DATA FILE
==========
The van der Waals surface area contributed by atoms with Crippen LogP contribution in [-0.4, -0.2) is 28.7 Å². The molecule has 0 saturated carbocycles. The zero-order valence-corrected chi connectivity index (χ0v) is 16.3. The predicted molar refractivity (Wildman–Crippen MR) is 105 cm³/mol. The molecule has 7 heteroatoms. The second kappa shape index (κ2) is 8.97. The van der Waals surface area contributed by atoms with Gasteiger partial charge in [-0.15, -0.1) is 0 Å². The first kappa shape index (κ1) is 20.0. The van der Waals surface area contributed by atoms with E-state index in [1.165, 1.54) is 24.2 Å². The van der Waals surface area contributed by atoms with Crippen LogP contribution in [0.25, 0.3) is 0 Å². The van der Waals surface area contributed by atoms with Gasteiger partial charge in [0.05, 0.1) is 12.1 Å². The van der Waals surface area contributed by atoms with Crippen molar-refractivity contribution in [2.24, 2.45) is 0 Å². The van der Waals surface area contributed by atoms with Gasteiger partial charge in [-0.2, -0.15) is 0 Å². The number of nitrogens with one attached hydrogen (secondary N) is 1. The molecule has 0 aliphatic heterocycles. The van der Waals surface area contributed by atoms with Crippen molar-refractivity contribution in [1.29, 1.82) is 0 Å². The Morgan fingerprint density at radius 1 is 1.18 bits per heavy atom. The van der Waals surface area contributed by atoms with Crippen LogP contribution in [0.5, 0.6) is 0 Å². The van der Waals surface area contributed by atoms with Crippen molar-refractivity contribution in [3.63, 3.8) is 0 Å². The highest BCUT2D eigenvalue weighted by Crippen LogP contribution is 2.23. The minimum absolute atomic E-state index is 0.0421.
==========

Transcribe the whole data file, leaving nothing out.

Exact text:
The van der Waals surface area contributed by atoms with Crippen LogP contribution in [-0.4, -0.2) is 28.7 Å². The molecule has 0 saturated carbocycles. The zero-order valence-corrected chi connectivity index (χ0v) is 16.3. The predicted molar refractivity (Wildman–Crippen MR) is 105 cm³/mol. The molecule has 7 heteroatoms. The second kappa shape index (κ2) is 8.97. The van der Waals surface area contributed by atoms with Gasteiger partial charge in [-0.15, -0.1) is 0 Å². The first kappa shape index (κ1) is 20.0. The van der Waals surface area contributed by atoms with E-state index in [1.165, 1.54) is 24.2 Å². The van der Waals surface area contributed by atoms with Crippen LogP contribution in [0.25, 0.3) is 0 Å². The van der Waals surface area contributed by atoms with Gasteiger partial charge in [0.05, 0.1) is 12.1 Å². The van der Waals surface area contributed by atoms with Crippen molar-refractivity contribution in [2.24, 2.45) is 0 Å². The van der Waals surface area contributed by atoms with Gasteiger partial charge in [-0.2, -0.15) is 0 Å². The number of nitrogens with one attached hydrogen (secondary N) is 1. The molecule has 0 aliphatic heterocycles. The van der Waals surface area contributed by atoms with Crippen molar-refractivity contribution in [1.29, 1.82) is 0 Å². The Morgan fingerprint density at radius 1 is 1.18 bits per heavy atom. The van der Waals surface area contributed by atoms with Crippen LogP contribution in [0.5, 0.6) is 0 Å². The van der Waals surface area contributed by atoms with Crippen molar-refractivity contribution in [3.63, 3.8) is 0 Å². The highest BCUT2D eigenvalue weighted by Crippen LogP contribution is 2.23. The minimum absolute atomic E-state index is 0.0421.